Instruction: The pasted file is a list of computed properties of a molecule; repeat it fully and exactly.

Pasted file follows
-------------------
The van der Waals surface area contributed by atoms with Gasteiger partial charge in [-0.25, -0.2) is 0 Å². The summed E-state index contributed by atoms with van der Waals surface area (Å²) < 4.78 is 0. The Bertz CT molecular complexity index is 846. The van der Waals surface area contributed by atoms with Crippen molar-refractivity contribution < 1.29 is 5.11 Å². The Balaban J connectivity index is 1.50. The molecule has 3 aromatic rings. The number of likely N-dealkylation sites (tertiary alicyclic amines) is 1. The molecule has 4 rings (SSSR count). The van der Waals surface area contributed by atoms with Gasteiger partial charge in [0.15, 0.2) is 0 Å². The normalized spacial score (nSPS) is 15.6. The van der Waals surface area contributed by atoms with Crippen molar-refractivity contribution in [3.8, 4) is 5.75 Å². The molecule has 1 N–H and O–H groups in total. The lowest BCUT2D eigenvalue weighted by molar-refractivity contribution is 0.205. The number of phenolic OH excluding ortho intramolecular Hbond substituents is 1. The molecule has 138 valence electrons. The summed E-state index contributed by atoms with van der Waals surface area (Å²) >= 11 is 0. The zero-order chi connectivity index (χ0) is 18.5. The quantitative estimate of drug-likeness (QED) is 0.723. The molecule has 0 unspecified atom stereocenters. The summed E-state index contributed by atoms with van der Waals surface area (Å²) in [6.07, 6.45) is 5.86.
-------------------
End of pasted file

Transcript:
The van der Waals surface area contributed by atoms with Gasteiger partial charge in [-0.25, -0.2) is 0 Å². The summed E-state index contributed by atoms with van der Waals surface area (Å²) < 4.78 is 0. The Bertz CT molecular complexity index is 846. The van der Waals surface area contributed by atoms with Crippen molar-refractivity contribution < 1.29 is 5.11 Å². The Balaban J connectivity index is 1.50. The molecule has 3 aromatic rings. The number of likely N-dealkylation sites (tertiary alicyclic amines) is 1. The molecule has 4 rings (SSSR count). The van der Waals surface area contributed by atoms with Gasteiger partial charge in [0.15, 0.2) is 0 Å². The normalized spacial score (nSPS) is 15.6. The van der Waals surface area contributed by atoms with Crippen molar-refractivity contribution in [3.8, 4) is 5.75 Å². The molecule has 1 N–H and O–H groups in total. The lowest BCUT2D eigenvalue weighted by molar-refractivity contribution is 0.205. The number of phenolic OH excluding ortho intramolecular Hbond substituents is 1. The molecule has 138 valence electrons. The summed E-state index contributed by atoms with van der Waals surface area (Å²) >= 11 is 0. The zero-order chi connectivity index (χ0) is 18.5. The quantitative estimate of drug-likeness (QED) is 0.723. The molecule has 0 unspecified atom stereocenters. The summed E-state index contributed by atoms with van der Waals surface area (Å²) in [6.07, 6.45) is 5.86.